On what kind of martian soil or rock will the Perseverance rover drop its helicopter?
A flat surface made from pebbly regolith and some small exposed flat rock, but with enough texture for the helicopter's navigation cameras.
The first image shows a detailed image of the soil under the rover where the cover was dropped, the second shows the "runway" where Ingenuity's first flight(s) will be executed, from the
So that area naturally needs to be flat and it needs to have few obstacles; rocks and the like, that could pose a danger to the helicopter on landing.
And that area should be situated within a larger flight zone. The flight zone is where the flights themselves will happen… and we’re looking for something that has enough texture. That means things that the helicopter can look at with its cameras while it’s flying in order to keep track of where it is at.
So we began to look for an airfield and a surrounding flight zone, first using satellite imagery, and then as it became available, images taken by the rover itself, after it landed.
For more on needing texture for navigation see Mars Helicopter Technology Demonstrator (Canham et al. 2018, AIAA Atmospheric Flight Mechanics Conference, also here and archived) including this bit:
These areas would have to have low slopes and sufficient surface texture for accurate tracking by the demonstrator’s navigation filter during flight and few rocks higher than 5 cm to interfere with its landing. The rover would need to image the area being considered at higher resolution than from orbit using stereo rover Navigation camera images to determine if it meets the requirements. If the area for landed helicopter operations is a patch about 10 m × 10 m and outbound sorties lengths are 100 m, then analysis of orbital images and stereo digital elevation models indicates that the rover would need to traverse less than 200 m in over 90% of the landing ellipses to find suitable areas for deploying and flying the helicopter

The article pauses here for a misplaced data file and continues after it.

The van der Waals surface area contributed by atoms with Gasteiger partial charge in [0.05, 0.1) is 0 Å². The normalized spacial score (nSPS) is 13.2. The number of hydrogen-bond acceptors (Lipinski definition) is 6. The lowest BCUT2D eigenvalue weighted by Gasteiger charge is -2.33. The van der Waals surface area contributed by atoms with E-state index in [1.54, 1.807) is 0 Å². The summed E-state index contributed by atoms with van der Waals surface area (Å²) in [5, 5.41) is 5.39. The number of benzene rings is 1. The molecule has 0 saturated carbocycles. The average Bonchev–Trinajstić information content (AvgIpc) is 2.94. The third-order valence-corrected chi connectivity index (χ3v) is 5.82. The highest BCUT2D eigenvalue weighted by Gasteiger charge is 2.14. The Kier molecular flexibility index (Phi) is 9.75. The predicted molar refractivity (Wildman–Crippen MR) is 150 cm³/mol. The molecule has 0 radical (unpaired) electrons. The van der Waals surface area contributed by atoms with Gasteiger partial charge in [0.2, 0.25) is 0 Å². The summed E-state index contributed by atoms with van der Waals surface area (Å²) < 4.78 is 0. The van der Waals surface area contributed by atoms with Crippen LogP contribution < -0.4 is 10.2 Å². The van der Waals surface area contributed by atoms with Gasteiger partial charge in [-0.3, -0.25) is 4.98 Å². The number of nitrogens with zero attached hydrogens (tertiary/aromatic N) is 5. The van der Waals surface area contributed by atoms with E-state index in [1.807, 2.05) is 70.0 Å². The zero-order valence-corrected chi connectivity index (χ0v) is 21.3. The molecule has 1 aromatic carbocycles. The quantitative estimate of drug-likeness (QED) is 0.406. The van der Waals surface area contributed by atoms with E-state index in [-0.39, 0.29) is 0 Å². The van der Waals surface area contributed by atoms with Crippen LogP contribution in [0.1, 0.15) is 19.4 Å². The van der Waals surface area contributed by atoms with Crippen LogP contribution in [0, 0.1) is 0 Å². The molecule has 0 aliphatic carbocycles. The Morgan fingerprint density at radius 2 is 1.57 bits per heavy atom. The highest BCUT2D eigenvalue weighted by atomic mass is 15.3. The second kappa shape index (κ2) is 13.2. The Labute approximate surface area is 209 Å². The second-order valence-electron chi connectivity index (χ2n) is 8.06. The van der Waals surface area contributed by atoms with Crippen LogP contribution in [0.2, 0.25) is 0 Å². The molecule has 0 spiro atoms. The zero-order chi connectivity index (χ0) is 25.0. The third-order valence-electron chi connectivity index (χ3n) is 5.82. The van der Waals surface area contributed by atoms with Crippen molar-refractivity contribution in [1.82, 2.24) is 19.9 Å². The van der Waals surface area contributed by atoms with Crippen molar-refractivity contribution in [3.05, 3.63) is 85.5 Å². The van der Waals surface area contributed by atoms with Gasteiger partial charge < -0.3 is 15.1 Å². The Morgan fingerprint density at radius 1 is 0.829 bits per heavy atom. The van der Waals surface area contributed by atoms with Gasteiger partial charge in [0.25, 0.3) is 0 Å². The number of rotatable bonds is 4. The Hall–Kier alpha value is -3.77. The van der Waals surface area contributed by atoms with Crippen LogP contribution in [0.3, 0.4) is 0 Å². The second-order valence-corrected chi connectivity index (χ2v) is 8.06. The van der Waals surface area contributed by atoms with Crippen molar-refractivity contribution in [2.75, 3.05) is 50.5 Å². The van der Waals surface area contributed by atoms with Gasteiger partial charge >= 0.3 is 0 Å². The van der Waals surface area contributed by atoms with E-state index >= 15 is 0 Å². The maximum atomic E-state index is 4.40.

From NASA JPL PIA24448:
The debris shield, a protective covering on the bottom of NASA's Perseverance rover, was released on March 21, 2021, the 30th Martian day, or sol, of the mission. The debris shield protects the agency's Ingenuity helicopter during landing; releasing it allows the helicopter to rotate down out of the rover's belly. This image was taken by the WATSON (Wide Angle Topographic Sensor for Operations and eNgineering) camera on the SHERLOC (Scanning Habitable Environments with Raman and Luminescence for Organics and Chemicals) instrument, located at the end of the rover's long robotic arm.
From the Mar 24, 2021 CNET Highlights video NASA reveals Ingenuity's first flight path on Mars!:
NASA reveals Ingenuity's first flight path on Mars
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